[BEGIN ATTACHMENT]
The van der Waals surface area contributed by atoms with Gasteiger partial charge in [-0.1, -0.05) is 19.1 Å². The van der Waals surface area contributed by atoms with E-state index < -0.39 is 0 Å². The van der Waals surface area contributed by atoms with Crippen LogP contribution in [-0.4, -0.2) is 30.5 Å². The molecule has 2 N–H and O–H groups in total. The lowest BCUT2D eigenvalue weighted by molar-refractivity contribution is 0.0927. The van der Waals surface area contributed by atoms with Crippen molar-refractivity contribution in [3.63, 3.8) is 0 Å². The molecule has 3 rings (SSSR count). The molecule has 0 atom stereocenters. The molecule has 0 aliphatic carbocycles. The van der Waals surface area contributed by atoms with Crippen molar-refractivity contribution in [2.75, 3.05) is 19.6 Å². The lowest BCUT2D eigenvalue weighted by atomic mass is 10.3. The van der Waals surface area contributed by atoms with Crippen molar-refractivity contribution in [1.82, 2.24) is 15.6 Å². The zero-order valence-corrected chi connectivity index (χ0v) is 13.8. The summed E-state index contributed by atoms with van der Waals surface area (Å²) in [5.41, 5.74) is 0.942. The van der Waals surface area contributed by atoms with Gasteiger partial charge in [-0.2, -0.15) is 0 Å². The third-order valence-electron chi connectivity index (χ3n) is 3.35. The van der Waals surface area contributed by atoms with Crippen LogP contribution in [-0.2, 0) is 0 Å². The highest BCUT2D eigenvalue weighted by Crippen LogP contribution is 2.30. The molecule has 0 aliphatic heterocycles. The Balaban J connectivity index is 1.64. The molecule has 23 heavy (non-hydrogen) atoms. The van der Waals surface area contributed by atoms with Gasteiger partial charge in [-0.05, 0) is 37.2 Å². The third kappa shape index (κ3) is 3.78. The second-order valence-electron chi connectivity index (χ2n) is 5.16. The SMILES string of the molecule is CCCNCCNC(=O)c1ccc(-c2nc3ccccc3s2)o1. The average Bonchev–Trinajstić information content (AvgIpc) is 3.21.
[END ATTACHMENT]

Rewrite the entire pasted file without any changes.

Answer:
The van der Waals surface area contributed by atoms with Gasteiger partial charge in [-0.1, -0.05) is 19.1 Å². The van der Waals surface area contributed by atoms with E-state index < -0.39 is 0 Å². The van der Waals surface area contributed by atoms with Crippen LogP contribution in [-0.4, -0.2) is 30.5 Å². The molecule has 2 N–H and O–H groups in total. The lowest BCUT2D eigenvalue weighted by molar-refractivity contribution is 0.0927. The van der Waals surface area contributed by atoms with Crippen molar-refractivity contribution in [3.63, 3.8) is 0 Å². The molecule has 3 rings (SSSR count). The molecule has 0 atom stereocenters. The molecule has 0 aliphatic carbocycles. The van der Waals surface area contributed by atoms with Crippen molar-refractivity contribution in [2.75, 3.05) is 19.6 Å². The lowest BCUT2D eigenvalue weighted by atomic mass is 10.3. The van der Waals surface area contributed by atoms with Crippen molar-refractivity contribution in [1.82, 2.24) is 15.6 Å². The zero-order valence-corrected chi connectivity index (χ0v) is 13.8. The summed E-state index contributed by atoms with van der Waals surface area (Å²) in [5.41, 5.74) is 0.942. The van der Waals surface area contributed by atoms with Gasteiger partial charge in [-0.2, -0.15) is 0 Å². The third-order valence-electron chi connectivity index (χ3n) is 3.35. The van der Waals surface area contributed by atoms with Crippen LogP contribution in [-0.2, 0) is 0 Å². The highest BCUT2D eigenvalue weighted by Crippen LogP contribution is 2.30. The molecule has 0 aliphatic heterocycles. The Balaban J connectivity index is 1.64. The molecule has 23 heavy (non-hydrogen) atoms. The van der Waals surface area contributed by atoms with Gasteiger partial charge in [-0.05, 0) is 37.2 Å². The third kappa shape index (κ3) is 3.78. The second-order valence-electron chi connectivity index (χ2n) is 5.16. The SMILES string of the molecule is CCCNCCNC(=O)c1ccc(-c2nc3ccccc3s2)o1. The average Bonchev–Trinajstić information content (AvgIpc) is 3.21.